FAA glitch causes widespread air travel delays
ATLANTA (AP) -- Air travelers nationwide scrambled to revise their plans Thursday after an FAA computer glitch caused widespread cancellations and delays for the second time in 15 months.
The Federal Aviation Administration said the problem, which lasted about five hours, was fixed around 10 a.m., but it was unclear how long flights would be affected.
Doug Church, a spokesman for the National Air Traffic Controllers Union, said controllers were still entering flight plans manually in some locations even after the glitch was fixed.
Aviation officials told The Associated Press that the problem began at the computer center in Salt Lake City. The officials asked not to be named because they were not authorized to speak publicly.
FAA spokesman Paul Takemoto said the problem started between 5:15 and 5:30 a.m. Airplane dispatchers had to send plans to controllers, who entered them by hand.
"It's slowing everything down," Takemoto said.
Hartsfield-Jackson Atlanta International Airport, the world's busiest, was particularly affected. The problem also exacerbated delays caused by bad weather in the Northeast, with airports in the Chicago, Washington, D.C., and New York metro areas reporting problems.
Some flights were more than two hours behind schedule. Airports around the South also reported delays and cancellations.
U.S. Sen. Charles Schumer, D-New York, said the country's aviation system is "in shambles" and the FAA needs more resources to prevent such problems from continuing.
"If we don't deliver the resources, manpower, and technology the FAA it needs to upgrade the system, these technical glitches that cause cascading delays and chaos across the country are going to become a very regular occurrence," he said in a statement.
In Atlanta, sisters Sharon Walker and Sheila James were taking their elderly mother, Rosa Washington, to see their other sister in St. Louis. The trio's 9:30 a.m. flight out of Hartsfield-Jackson was delayed until 4 p.m.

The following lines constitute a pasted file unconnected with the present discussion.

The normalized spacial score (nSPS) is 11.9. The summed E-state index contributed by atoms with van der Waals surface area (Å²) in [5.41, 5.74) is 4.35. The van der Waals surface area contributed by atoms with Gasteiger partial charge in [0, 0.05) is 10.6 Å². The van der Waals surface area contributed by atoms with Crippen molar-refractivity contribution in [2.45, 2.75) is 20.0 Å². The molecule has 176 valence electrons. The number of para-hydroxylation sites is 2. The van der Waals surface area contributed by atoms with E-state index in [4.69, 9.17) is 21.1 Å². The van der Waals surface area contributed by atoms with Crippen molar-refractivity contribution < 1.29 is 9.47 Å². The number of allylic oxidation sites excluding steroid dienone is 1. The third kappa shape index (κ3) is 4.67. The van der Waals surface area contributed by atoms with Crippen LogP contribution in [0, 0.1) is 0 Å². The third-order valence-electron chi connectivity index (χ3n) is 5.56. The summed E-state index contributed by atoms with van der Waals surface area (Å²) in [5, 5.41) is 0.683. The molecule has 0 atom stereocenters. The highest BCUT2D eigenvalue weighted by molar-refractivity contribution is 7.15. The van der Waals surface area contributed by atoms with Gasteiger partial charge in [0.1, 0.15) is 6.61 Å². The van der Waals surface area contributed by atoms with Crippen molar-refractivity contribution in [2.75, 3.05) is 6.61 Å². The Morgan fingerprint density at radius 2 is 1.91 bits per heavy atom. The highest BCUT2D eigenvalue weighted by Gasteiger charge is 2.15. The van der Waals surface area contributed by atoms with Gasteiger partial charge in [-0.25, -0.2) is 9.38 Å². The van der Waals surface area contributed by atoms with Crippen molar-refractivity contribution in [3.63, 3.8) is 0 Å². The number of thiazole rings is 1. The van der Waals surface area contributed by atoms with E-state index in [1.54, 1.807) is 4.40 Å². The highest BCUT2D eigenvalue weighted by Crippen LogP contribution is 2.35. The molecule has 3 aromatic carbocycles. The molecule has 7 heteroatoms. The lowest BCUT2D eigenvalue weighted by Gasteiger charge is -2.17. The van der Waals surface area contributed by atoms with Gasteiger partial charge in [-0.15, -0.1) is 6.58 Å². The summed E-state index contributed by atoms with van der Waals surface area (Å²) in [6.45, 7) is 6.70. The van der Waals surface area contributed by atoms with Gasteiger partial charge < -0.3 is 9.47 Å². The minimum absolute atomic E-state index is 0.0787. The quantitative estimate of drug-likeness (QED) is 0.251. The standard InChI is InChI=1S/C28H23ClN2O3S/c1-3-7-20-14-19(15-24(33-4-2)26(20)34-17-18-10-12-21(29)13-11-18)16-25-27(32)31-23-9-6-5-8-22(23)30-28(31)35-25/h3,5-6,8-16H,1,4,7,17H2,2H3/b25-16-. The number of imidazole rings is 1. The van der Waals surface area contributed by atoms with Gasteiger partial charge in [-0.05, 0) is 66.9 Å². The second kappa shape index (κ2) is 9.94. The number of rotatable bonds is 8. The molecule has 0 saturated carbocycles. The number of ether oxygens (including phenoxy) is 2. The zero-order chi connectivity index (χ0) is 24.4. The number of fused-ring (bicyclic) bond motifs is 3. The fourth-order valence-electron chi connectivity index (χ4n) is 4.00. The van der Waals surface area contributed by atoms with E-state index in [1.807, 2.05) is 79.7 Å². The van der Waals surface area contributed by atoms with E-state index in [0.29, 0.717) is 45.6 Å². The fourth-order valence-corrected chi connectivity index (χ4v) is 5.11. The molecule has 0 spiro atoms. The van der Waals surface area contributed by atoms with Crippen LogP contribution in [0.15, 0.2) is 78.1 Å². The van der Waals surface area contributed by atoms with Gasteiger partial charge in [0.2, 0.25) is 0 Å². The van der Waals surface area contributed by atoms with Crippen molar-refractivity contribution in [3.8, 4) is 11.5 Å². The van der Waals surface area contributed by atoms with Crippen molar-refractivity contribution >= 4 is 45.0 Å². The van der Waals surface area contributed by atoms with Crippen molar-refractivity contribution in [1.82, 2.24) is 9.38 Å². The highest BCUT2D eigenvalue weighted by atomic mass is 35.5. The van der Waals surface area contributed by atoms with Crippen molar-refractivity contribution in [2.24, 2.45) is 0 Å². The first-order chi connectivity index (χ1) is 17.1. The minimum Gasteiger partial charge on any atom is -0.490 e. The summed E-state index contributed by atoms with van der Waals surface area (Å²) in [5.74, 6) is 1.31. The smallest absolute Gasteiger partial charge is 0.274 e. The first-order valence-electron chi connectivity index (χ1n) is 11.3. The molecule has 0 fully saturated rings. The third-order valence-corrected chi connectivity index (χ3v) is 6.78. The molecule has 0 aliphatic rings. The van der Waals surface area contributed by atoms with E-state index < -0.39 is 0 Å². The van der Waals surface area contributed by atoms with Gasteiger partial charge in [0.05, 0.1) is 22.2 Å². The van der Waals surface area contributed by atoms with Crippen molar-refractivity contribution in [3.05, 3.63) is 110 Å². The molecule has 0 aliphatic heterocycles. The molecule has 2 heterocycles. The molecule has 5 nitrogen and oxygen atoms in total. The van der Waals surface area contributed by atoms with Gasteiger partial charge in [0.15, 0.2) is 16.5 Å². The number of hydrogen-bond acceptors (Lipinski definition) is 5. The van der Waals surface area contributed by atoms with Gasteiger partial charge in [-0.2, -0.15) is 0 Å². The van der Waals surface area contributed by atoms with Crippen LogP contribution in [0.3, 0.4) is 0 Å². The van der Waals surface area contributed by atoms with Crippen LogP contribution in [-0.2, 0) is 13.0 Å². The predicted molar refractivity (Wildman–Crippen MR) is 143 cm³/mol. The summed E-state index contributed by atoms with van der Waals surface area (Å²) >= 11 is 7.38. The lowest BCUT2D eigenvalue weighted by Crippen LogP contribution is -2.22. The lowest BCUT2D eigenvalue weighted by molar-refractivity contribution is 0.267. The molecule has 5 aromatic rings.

"We were going to be there for a four-day weekend, but now it's getting cut short," James said as she sat with her family in airport atrium. "It's just not a good day."
AirTran canceled at least 22 flights and delayed dozens more. Delta Air Lines was also affected. American Airlines spokesman Tim Smith said several hundred flights would be delayed around the country. He said American was told the problem would be fixed soon, "but once you get behind, it tends to stay that way" throughout the day.
Julie King, a spokeswoman for Continental Airlines, said delays averaged about an hour from 6 a.m. to 8 a.m. and were concentrated at the carrier's hubs in Houston, Cleveland and Newark, N.J. JetBlue Airways said 25 of its flights at JFK had average delays of 60 minutes and delays at other airports were up to 30 minutes.
Passengers were asked to check the status of their flights online before going to airports.
At Dulles International Airport in Chantilly, Va., nearly all departures were still on time. But passengers on AirTran flight 63 to Atlanta were trying to make other arrangements after that flight was canceled.
Hilda Ruffin of Manassas, a senior citizen who uses a wheelchair, said the airline urged passengers to head to nearby Reagan National Airport to catch another flight to Atlanta. She eventually lobbied the airline for a free shuttle pass to Reagan.
"I really fought for it...I don't have the money to pay for a cab," said Ruffin, who was trying to get to San Antonio.
Houston's two airports and Dallas-Fort Worth International Airport reported few delays but said things could get worse, especially for travelers headed east. Los Angeles International Airport also reported that delays were likely later in the day.
The problem hinged on flight plans collected by the FAA for traffic nationwide at two centers -- one in Salt Lake City and the other in the Atlanta area.
Victor Santore, the National Air Traffic Controllers Union southern region vice president, said he began getting e-mail messages from air traffic controllers around 7 a.m. EST Thursday that the Atlanta-area computers had stopped processing plans.
Santore said some controllers were pulled away from their normal duties talking to airplanes or pulled off breaks to help enter the flight plans.
"When something crazy like this happens, we'll pull everybody onto the floor," Santore said. "Every airport at some point some will be affected ... (The delays) are going to ripple through the entire system."
In August 2008, a software malfunction delayed hundreds of flights around the country.
In that episode, the Northeast was hardest hit by the delays because of a glitch at the Hampton, Ga., facility that processes flight plans for the eastern half of the U.S.
The FAA said at that time the source of the computer software malfunction was a "packet switch" that "failed due to a database mismatch."